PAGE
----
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California State Park Named ‘Negro Bar’ Ignites Debate, Petition

By Sharelle Burt

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Imagine sitting at a red light, minding your own business and then you look outside your window to see an offensive sign.

 

That’s what happened to Phaedra Jones while on her shift for Uber Eats in Folsom, Calif. So what did the sign say? “Negro Bar.” Jones immediately felt discomfort at that moment. “When I saw this, my first thought was “what the heck!?” Does this mean the bar behind it was a whites-only bar and across the way was for the negroes?” Jones said.

 

Intrigued by what she saw, Jones decided to do some research when she got home. What she learned was that sign was sitting in front of the Negro Bar State Recreation Area. There was where gold was first discovered by James Marshall at Sutter’s Mill in Coloma, California back in January 1848. By the end of that year, over 10,000 miners had arrived, making it California’s first black gold mining site. It wasn’t until the 1960s that maps used a different name to refer to the miners, a racial slur. Still, Jones was heavily offended that the dated sign was still standing, giving her the idea to start a petition to make a change.

 

“After reading about the history of the area, I am proud of the park,” Jones wrote in the petition, pleading for a name change. “But now the name Negro Bar has to go.” Today, Jones’ petition has more than 18,000 signatures, exceeding her original goal of 5,000. The petition made strides last week when the California Department of Parks and Recreation took notice and began looking at a possible name change. “While African American community leaders and historians have supported the continued use of this name in the past, we recognize that such interpretations can change over time,” Department Deputy Director of Public Affairs Gloria Sandoval wrote in an email to The Washington Post.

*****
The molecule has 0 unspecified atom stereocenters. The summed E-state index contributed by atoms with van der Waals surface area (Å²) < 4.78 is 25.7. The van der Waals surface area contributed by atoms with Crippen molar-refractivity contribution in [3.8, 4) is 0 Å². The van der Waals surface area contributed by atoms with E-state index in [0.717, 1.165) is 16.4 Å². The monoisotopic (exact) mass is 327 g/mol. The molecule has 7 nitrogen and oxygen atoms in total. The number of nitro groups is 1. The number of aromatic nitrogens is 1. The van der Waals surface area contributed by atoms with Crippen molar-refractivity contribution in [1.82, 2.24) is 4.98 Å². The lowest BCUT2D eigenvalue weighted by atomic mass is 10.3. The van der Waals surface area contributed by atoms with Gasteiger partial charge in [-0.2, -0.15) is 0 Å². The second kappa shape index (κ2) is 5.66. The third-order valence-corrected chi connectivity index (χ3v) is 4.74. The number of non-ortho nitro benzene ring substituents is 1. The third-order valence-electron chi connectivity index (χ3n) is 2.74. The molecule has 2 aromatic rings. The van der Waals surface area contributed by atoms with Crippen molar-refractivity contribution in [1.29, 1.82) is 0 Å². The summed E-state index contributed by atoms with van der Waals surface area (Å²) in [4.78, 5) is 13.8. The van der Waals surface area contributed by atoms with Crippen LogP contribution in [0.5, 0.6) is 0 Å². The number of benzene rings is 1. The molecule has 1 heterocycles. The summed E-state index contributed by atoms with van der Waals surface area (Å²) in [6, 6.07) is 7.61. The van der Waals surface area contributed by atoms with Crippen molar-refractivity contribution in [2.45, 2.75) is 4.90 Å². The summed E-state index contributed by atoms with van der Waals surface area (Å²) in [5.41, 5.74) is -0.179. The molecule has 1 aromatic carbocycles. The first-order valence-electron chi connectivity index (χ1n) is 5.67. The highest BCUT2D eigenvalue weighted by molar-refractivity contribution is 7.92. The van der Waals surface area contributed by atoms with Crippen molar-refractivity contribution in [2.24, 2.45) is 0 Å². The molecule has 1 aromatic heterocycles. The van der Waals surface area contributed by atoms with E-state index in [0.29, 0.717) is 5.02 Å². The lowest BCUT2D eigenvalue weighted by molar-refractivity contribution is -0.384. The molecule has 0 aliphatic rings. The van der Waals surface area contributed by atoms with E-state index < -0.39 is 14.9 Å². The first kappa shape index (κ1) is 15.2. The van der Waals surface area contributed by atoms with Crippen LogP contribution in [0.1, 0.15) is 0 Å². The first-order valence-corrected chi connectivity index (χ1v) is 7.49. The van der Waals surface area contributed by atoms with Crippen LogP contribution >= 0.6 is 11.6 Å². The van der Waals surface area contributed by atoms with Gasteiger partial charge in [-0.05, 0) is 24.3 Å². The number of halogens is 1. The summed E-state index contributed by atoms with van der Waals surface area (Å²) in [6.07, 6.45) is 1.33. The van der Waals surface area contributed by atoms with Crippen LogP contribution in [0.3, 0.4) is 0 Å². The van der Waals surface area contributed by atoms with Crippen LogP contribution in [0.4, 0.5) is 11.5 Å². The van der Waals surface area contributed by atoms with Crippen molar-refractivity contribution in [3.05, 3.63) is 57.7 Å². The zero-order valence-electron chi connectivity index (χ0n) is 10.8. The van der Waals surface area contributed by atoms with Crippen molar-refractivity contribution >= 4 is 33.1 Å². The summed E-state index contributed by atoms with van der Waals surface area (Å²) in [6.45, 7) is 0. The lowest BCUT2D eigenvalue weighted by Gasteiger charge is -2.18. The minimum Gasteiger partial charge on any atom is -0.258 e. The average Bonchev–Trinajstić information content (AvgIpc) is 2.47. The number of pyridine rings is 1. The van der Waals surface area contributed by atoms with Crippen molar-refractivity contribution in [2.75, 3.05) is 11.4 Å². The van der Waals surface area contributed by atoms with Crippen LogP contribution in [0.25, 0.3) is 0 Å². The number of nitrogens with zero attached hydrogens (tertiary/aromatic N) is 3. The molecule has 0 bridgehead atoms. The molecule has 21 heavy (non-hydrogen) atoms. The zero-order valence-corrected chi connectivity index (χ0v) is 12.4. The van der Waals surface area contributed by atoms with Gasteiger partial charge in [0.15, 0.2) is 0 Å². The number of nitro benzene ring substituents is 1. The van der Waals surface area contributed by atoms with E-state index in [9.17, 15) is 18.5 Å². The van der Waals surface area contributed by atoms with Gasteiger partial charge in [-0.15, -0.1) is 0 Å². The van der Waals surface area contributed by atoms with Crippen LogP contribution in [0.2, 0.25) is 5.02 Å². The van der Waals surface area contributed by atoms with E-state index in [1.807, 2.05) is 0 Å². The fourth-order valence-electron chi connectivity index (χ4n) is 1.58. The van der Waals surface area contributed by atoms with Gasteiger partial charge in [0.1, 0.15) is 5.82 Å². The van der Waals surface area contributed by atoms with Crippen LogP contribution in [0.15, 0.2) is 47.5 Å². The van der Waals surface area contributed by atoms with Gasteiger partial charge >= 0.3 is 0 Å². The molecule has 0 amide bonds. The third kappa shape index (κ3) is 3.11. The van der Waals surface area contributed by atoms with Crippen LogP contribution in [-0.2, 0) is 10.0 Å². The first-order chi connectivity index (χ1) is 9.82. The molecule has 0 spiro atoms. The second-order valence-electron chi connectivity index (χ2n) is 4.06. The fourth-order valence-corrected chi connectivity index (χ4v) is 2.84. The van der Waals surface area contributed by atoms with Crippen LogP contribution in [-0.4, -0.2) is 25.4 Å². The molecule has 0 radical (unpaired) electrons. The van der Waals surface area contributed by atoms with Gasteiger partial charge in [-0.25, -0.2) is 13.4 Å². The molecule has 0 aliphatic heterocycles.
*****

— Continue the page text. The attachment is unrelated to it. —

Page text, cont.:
Jones isn’t the first one to take notice. Just last year, the San Francisco Gate looked into the negative reviews by park visitors via Facebook. Dennis Malone, who is black, gave the park one star and wrote “needs a name change to match its awesome beauty. I’d have one reason to visit that slap in the face park to change its name. I give it a half star only because God created it.” However, a lot of the black associations have looked the other way. With the park’s historical background, celebrations for Juneteenth and Buffalo Soldiers are held there and others have countered that the name removal may make an erased memory of the founding miners.

 

The appropriate use of the word ‘negro’ has been debated for years and is still very much relevant today. Last month, President Trump signed a bill that changed the name of Long Island, NY’s Negro Bar Channel to Joseph Sanford Jr. Channel in honor of an African American firefighter who died in the line of duty. Residents in Southern Utah proposed changing the name of Negro Bill Canyon in 2015, but the president of the Salt Lake City chapter of the NAACP argued that the name wasn’t offensive and should not be changed.

 

There is still hope for the name of the park to be changed as there is no need for a long process or federal approval. Sandoval said that California’s Department of Parks and Recreation is reviewing the proposal and will be soliciting public comment at a later date. “We welcome the opportunity to evaluate how to best honor and recognize the significant contributions of African American miners to this region,” she wrote.

 

As for Jones, she has since gone back to the state park to enjoy its wonder but still feels the necessity of the name change. “It’s a beautiful park,” she said. “But you wouldn’t know that if you just see the name Negro Bar.”

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